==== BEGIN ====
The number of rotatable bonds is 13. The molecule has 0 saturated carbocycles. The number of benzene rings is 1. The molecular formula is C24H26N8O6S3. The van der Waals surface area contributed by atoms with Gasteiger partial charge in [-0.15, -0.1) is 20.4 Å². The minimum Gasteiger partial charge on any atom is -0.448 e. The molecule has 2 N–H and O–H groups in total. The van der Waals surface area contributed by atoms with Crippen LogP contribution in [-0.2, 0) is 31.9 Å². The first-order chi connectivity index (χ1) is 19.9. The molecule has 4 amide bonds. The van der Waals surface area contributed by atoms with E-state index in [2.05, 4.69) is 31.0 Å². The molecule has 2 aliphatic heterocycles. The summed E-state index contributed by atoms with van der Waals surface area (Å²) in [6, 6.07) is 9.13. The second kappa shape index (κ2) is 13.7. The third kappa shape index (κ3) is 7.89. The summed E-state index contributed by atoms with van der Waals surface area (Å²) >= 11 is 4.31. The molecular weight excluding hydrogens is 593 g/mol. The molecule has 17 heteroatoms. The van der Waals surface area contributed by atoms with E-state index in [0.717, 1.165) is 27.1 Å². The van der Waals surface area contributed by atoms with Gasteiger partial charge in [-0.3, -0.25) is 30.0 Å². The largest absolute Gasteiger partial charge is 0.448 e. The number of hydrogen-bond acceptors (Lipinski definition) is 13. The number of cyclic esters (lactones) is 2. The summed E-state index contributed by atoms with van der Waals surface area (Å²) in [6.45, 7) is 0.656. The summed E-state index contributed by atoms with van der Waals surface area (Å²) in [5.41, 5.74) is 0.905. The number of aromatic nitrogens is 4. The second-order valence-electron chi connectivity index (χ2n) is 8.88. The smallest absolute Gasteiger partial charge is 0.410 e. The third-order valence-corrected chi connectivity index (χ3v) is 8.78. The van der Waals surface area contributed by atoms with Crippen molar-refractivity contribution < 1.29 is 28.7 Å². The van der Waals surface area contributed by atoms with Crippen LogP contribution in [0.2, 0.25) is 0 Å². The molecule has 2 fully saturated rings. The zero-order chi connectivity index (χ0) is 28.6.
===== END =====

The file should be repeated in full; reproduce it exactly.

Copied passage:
The number of rotatable bonds is 13. The molecule has 0 saturated carbocycles. The number of benzene rings is 1. The molecular formula is C24H26N8O6S3. The van der Waals surface area contributed by atoms with Gasteiger partial charge in [-0.15, -0.1) is 20.4 Å². The minimum Gasteiger partial charge on any atom is -0.448 e. The molecule has 2 N–H and O–H groups in total. The van der Waals surface area contributed by atoms with Crippen LogP contribution in [-0.2, 0) is 31.9 Å². The first-order chi connectivity index (χ1) is 19.9. The molecule has 4 amide bonds. The van der Waals surface area contributed by atoms with E-state index in [2.05, 4.69) is 31.0 Å². The molecule has 2 aliphatic heterocycles. The summed E-state index contributed by atoms with van der Waals surface area (Å²) in [6, 6.07) is 9.13. The second kappa shape index (κ2) is 13.7. The third kappa shape index (κ3) is 7.89. The summed E-state index contributed by atoms with van der Waals surface area (Å²) >= 11 is 4.31. The molecular weight excluding hydrogens is 593 g/mol. The molecule has 17 heteroatoms. The van der Waals surface area contributed by atoms with E-state index in [0.717, 1.165) is 27.1 Å². The van der Waals surface area contributed by atoms with Gasteiger partial charge in [-0.3, -0.25) is 30.0 Å². The largest absolute Gasteiger partial charge is 0.448 e. The number of hydrogen-bond acceptors (Lipinski definition) is 13. The number of cyclic esters (lactones) is 2. The summed E-state index contributed by atoms with van der Waals surface area (Å²) in [6.45, 7) is 0.656. The summed E-state index contributed by atoms with van der Waals surface area (Å²) in [5.41, 5.74) is 0.905. The number of aromatic nitrogens is 4. The second-order valence-electron chi connectivity index (χ2n) is 8.88. The smallest absolute Gasteiger partial charge is 0.410 e. The third-order valence-corrected chi connectivity index (χ3v) is 8.78. The van der Waals surface area contributed by atoms with Crippen molar-refractivity contribution < 1.29 is 28.7 Å². The van der Waals surface area contributed by atoms with Crippen LogP contribution in [0.2, 0.25) is 0 Å². The molecule has 2 fully saturated rings. The zero-order chi connectivity index (χ0) is 28.6.